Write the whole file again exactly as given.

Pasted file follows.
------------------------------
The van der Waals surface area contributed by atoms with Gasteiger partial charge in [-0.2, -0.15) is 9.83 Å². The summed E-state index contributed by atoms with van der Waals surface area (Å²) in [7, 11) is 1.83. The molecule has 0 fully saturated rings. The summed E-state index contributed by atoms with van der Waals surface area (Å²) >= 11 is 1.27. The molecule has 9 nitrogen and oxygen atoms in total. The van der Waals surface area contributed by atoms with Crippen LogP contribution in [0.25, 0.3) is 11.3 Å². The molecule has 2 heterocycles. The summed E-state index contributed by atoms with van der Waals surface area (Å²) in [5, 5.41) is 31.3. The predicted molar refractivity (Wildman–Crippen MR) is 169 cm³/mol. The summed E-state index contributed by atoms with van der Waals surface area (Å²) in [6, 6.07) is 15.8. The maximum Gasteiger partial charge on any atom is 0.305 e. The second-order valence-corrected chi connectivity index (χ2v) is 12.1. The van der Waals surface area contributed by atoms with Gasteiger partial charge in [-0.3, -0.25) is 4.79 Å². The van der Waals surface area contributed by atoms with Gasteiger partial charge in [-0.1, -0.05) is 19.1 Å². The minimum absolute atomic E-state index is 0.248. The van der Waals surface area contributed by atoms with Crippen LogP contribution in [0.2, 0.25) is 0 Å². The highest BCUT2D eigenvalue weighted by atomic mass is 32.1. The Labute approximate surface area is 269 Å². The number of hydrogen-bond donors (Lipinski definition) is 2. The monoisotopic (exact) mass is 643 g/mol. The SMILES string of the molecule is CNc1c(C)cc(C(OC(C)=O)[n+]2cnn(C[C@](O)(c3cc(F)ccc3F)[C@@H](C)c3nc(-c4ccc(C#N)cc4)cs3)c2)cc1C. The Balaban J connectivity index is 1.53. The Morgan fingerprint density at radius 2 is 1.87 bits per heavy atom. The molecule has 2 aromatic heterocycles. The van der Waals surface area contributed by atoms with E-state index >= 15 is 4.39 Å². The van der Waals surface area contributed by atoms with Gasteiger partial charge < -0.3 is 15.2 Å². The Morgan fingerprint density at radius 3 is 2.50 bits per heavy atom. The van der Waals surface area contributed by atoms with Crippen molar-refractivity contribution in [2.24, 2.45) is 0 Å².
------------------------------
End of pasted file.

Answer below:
The van der Waals surface area contributed by atoms with Gasteiger partial charge in [-0.2, -0.15) is 9.83 Å². The summed E-state index contributed by atoms with van der Waals surface area (Å²) in [7, 11) is 1.83. The molecule has 0 fully saturated rings. The summed E-state index contributed by atoms with van der Waals surface area (Å²) >= 11 is 1.27. The molecule has 9 nitrogen and oxygen atoms in total. The van der Waals surface area contributed by atoms with Crippen LogP contribution in [0.25, 0.3) is 11.3 Å². The molecule has 2 heterocycles. The summed E-state index contributed by atoms with van der Waals surface area (Å²) in [5, 5.41) is 31.3. The predicted molar refractivity (Wildman–Crippen MR) is 169 cm³/mol. The summed E-state index contributed by atoms with van der Waals surface area (Å²) in [6, 6.07) is 15.8. The maximum Gasteiger partial charge on any atom is 0.305 e. The second-order valence-corrected chi connectivity index (χ2v) is 12.1. The van der Waals surface area contributed by atoms with Gasteiger partial charge in [-0.3, -0.25) is 4.79 Å². The van der Waals surface area contributed by atoms with Gasteiger partial charge in [-0.1, -0.05) is 19.1 Å². The minimum absolute atomic E-state index is 0.248. The van der Waals surface area contributed by atoms with Crippen LogP contribution in [0.2, 0.25) is 0 Å². The highest BCUT2D eigenvalue weighted by atomic mass is 32.1. The Labute approximate surface area is 269 Å². The number of hydrogen-bond donors (Lipinski definition) is 2. The monoisotopic (exact) mass is 643 g/mol. The SMILES string of the molecule is CNc1c(C)cc(C(OC(C)=O)[n+]2cnn(C[C@](O)(c3cc(F)ccc3F)[C@@H](C)c3nc(-c4ccc(C#N)cc4)cs3)c2)cc1C. The Balaban J connectivity index is 1.53. The Morgan fingerprint density at radius 2 is 1.87 bits per heavy atom. The molecule has 2 aromatic heterocycles. The van der Waals surface area contributed by atoms with E-state index >= 15 is 4.39 Å². The van der Waals surface area contributed by atoms with Gasteiger partial charge < -0.3 is 15.2 Å². The Morgan fingerprint density at radius 3 is 2.50 bits per heavy atom. The van der Waals surface area contributed by atoms with Crippen molar-refractivity contribution in [2.24, 2.45) is 0 Å².